• With regard to the third 90, UNAIDS holds that it is critical for treatment programmes to establish community-centred strategies and systems that support patient adherence to treatment and reduce the number of patients lost to follow-up. The use of peer support groups, well-trained and supportive health workers, short message service (SMS) reminders, and reduced waiting times at clinics have proven successful for increasing retention among adolescents and young people living with HIV.

As UNAIDS reports, "[d]ata from a variety of sources show that that gaps in the 90-90-90 continuum are greater for men, young people, and key populations. Harmful masculine gender norms contribute to greater risk-taking and poorer uptake of health services among men. Consent laws and insufficient access to comprehensive sexuality education deny young people the services and knowledge they need. Key populations often face criminalization and high levels of stigma and discrimination. Closing gaps in service coverage requires intensified efforts to convince men to reject harmful versions of masculinity, and to reach and empower women and girls, young people and key populations, to enhance their agency and to ensure their human rights are respected and protected. Addressing stigma, discrimination and human rights violations at all levels through the creation of a protective and empowering legal environment and strong rule of law is an imperative for both the AIDS response and the wider 2030 Agenda for Sustainable Development."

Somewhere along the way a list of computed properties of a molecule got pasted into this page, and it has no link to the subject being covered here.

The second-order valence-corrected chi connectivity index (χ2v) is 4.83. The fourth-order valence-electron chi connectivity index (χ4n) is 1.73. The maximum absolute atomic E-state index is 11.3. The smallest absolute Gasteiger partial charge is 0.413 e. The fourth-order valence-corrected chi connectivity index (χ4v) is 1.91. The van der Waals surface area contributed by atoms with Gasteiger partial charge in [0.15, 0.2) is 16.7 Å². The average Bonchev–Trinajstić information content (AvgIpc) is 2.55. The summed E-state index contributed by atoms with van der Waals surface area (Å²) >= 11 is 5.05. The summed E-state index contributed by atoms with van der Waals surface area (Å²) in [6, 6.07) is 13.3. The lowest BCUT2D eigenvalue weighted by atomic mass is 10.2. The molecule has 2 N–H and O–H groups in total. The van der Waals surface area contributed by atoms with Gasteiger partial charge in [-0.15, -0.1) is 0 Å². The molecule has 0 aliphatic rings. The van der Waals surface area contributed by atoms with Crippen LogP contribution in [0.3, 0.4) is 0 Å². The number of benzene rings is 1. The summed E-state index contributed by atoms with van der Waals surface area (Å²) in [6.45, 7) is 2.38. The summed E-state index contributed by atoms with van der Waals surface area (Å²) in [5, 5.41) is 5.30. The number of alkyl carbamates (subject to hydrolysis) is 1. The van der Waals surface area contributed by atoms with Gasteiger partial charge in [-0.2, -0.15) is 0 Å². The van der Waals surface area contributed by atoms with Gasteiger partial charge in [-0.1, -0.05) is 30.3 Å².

In addition to its focus on regional data, the report emphases the role of the world's cities, which are home to more than half of the world's population and a large and growing proportion of people living with diseases like HIV and tuberculosis (TB). However, cities can serve as hubs of innovation, community involvement, and strong local leadership - all of which are advantages in accelerating health responses. For example, at least two cities - Amsterdam, Netherlands, and Melbourne, Australia - attaining the 90-90-90 targets, and others closing in. Mayors such as Anne Hidalgo of Paris, France, are playing key leadership roles. The engagement of communities - including people living with HIV and their clinical and service providers - in decision-making processes is described here as being critical to refocusing city AIDS plans. Strategic use of data has reportedly improved prioritisation of resources and programmes to address gaps across the HIV care continuum. While progress has been achieved in many cities, UNAIDS stresses that much more remains to be done. Stigma and discrimination, including in health-care settings, need to be addressed to break down barriers to accessing and utilizing HIV services, especially among key and vulnerable populations. Case studies in this report highlight progress achieved in cities worldwide. "Best practices and lessons learned by Fast-Track cities must be leveraged to inspire and encourage the many other cities facing similar challenges in their local AIDS responses."

Source: 

Email from Shona Wynd to The Communication Initiative on October 16 2017; and UNAIDS website, October 16 2017. Image credit: UNAIDS